Serviceable, reasonably toddler-friendly fare.

READ REVIEW

POP-UP OCEAN

Denizens of the deep in diminutive 3-D displays.

Arranged in a seemingly arbitrary sequence, the 15 figures popping up, one per spread, in this small, square volume include some dolllike humans or human artifacts but are mostly very simply rendered sea animals sporting smiles and big eyes. All feature one- or two-word identifiers and hover above monochrome backgrounds enhanced, sometimes, with a simple nautical detail. The pop-ups, constructed largely from reverse folds, are designed as static compositions aside from a crab that waves its claws at viewers as the spread opens. Other than a similar but not identical boat and a subway train, the equally simple vehicles in the co-published Pop-Up Things That Go! roll on or fly over dry land. In both books, human figures are all white except for one of three firefighters and a child collecting a cone from the “ice cream van” in Things That Go! (which also places the driver of its bus on the British side).

Serviceable, reasonably toddler-friendly fare. (Pop-up picture book. 2-4)

Pub Date: March 13, 2018

ISBN: 978-1-5362-0119-2

Page Count: 30

Publisher: Candlewick

Review Posted Online: March 18, 2018

Kirkus Reviews Issue: Dec. 1, 2018

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There are better fish in the board-book sea.

SHARKS

From the Science for Toddlers series

Dramatic stock photos and die-cut tabs are the distinguishing features of this board book.

“Did you know that there are over 400 types of sharks?” is an intriguing opening, but readers primed to find out about those specific types may be surprised that the shark on the facing page is not identified. Instead, the picture of a shark above a school of fish gives a sense of its size. Smaller text explains that shark skeletons are made of cartilage, not bone. Layered die cuts that accentuate the nose and mouth of nine different sharks on the right-hand pages invite children to turn the pages quickly. White type printed against various contrasting colors on the left-hand pages offers tidbits of information but is unlikely to make young children pause long enough to be read the text. A picture of almost 40 sharks swimming together seems to contradict the accompanying explanation that many sharks are endangered. A final full-color spread speaks of sharks’ important role in maintaining ocean balance and includes a picture of a grandfatherly shark scientist. The back cover is devoted to information for adults. While intriguing and scientifically credible, the wordy text and seemingly arbitrary factoids are well beyond the attention spans of all but the most avid young fans of the species.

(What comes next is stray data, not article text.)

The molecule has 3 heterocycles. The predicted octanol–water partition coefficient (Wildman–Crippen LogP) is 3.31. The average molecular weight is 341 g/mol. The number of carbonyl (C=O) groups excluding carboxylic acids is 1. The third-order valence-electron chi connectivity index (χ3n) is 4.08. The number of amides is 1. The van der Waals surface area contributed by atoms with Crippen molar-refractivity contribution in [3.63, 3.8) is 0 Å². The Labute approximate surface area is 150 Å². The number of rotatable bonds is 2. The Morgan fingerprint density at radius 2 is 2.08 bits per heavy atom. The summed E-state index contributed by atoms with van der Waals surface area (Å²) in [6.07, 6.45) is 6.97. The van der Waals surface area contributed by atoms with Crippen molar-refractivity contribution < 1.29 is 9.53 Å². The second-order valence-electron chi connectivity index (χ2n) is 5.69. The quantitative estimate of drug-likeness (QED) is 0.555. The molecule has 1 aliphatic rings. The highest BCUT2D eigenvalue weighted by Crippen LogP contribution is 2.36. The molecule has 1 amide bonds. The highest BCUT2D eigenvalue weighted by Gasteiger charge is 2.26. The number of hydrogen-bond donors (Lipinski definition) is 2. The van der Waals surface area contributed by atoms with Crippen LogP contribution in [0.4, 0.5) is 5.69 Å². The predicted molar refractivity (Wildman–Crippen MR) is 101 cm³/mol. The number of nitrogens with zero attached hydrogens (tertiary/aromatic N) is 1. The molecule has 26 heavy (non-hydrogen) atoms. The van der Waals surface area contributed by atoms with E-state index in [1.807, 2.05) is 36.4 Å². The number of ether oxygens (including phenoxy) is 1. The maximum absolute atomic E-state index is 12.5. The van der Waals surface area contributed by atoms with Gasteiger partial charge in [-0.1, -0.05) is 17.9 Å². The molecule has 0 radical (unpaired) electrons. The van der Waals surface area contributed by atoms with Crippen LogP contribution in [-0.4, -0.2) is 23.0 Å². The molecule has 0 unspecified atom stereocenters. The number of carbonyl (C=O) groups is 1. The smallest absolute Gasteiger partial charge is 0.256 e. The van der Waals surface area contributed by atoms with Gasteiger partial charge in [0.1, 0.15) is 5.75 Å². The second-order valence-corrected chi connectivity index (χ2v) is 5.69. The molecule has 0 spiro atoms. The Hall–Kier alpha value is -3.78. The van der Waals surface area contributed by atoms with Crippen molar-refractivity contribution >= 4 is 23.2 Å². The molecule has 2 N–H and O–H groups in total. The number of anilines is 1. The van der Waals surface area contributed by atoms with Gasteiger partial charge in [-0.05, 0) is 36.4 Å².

There are better fish in the board-book sea. (Board book. 3-4)

Pub Date: June 6, 2017

ISBN: 978-1-4549-2128-8

Page Count: 26

Publisher: Sterling

Review Posted Online: May 10, 2017

Kirkus Reviews Issue: July 1, 2017

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Attractive but disappointing.

WILD ANIMAL SOUNDS

From the Little Kids First Board Books series

National Geographic brings its gorgeous, accurate wildlife photography to toddlers.

One double-page spread is devoted to each of 10 animals (some may feel that calling chipmunks, frogs, and ducks “wild” is stretching it a bit). The animals hail from all over the map—from an elephant and a zebra to a black bear and a wolf. The sound each creature makes begins the text, followed by a sentence speculating what the animal might be communicating. Six of the spreads highlight an additional animal fact in a bright yellow circle. White thought bubbles on seven spreads that attempt to inject humor are less successful. For example, in response to the wolf’s howl, the wolf pups think, “Should we answer?” Similarly, on a different spread, the primary text reads, “Roar! Time for dinner, the mother tiger calls.” The tiger cub wonders in response, “What’s the catch of the day?” The typical board-book audience of babies and toddlers will not get the jokes, and preschoolers are ready for more-substantial books. The needless anthropomorphization detracts from what could be simple, useful nonfiction. The final spread reprises six of the animals in a guessing game to “Match the animals with the sounds they make.” Ocean, published simultaneously, is similarly formatted (and flawed), but all the creatures featured share the ocean habitat.

Attractive but disappointing. (Board book. 2-4)

Pub Date: Oct. 29, 2019

ISBN: 978-1-4263-3466-5

Page Count: 26

Publisher: National Geographic

Review Posted Online: Aug. 26, 2019

Kirkus Reviews Issue: Sept. 15, 2019

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